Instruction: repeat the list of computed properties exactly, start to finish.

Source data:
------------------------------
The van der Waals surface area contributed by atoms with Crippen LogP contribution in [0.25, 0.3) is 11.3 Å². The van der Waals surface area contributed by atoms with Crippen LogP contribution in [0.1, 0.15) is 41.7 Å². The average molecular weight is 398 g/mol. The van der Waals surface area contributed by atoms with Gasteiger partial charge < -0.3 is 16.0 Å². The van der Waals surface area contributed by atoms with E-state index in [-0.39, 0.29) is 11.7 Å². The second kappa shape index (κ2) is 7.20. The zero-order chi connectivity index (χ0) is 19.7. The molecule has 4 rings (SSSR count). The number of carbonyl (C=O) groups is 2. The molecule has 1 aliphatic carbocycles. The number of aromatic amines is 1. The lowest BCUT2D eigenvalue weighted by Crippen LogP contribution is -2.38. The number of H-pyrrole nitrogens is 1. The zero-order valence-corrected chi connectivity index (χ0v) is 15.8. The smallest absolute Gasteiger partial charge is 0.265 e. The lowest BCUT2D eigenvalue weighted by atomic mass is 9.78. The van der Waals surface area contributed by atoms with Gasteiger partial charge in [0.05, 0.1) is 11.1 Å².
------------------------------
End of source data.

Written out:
The van der Waals surface area contributed by atoms with Crippen LogP contribution in [0.25, 0.3) is 11.3 Å². The van der Waals surface area contributed by atoms with Crippen LogP contribution in [0.1, 0.15) is 41.7 Å². The average molecular weight is 398 g/mol. The van der Waals surface area contributed by atoms with Gasteiger partial charge < -0.3 is 16.0 Å². The van der Waals surface area contributed by atoms with E-state index in [-0.39, 0.29) is 11.7 Å². The second kappa shape index (κ2) is 7.20. The zero-order chi connectivity index (χ0) is 19.7. The molecule has 4 rings (SSSR count). The number of carbonyl (C=O) groups is 2. The molecule has 1 aliphatic carbocycles. The number of aromatic amines is 1. The lowest BCUT2D eigenvalue weighted by Crippen LogP contribution is -2.38. The number of H-pyrrole nitrogens is 1. The zero-order valence-corrected chi connectivity index (χ0v) is 15.8. The smallest absolute Gasteiger partial charge is 0.265 e. The lowest BCUT2D eigenvalue weighted by atomic mass is 9.78. The van der Waals surface area contributed by atoms with Gasteiger partial charge in [0.05, 0.1) is 11.1 Å².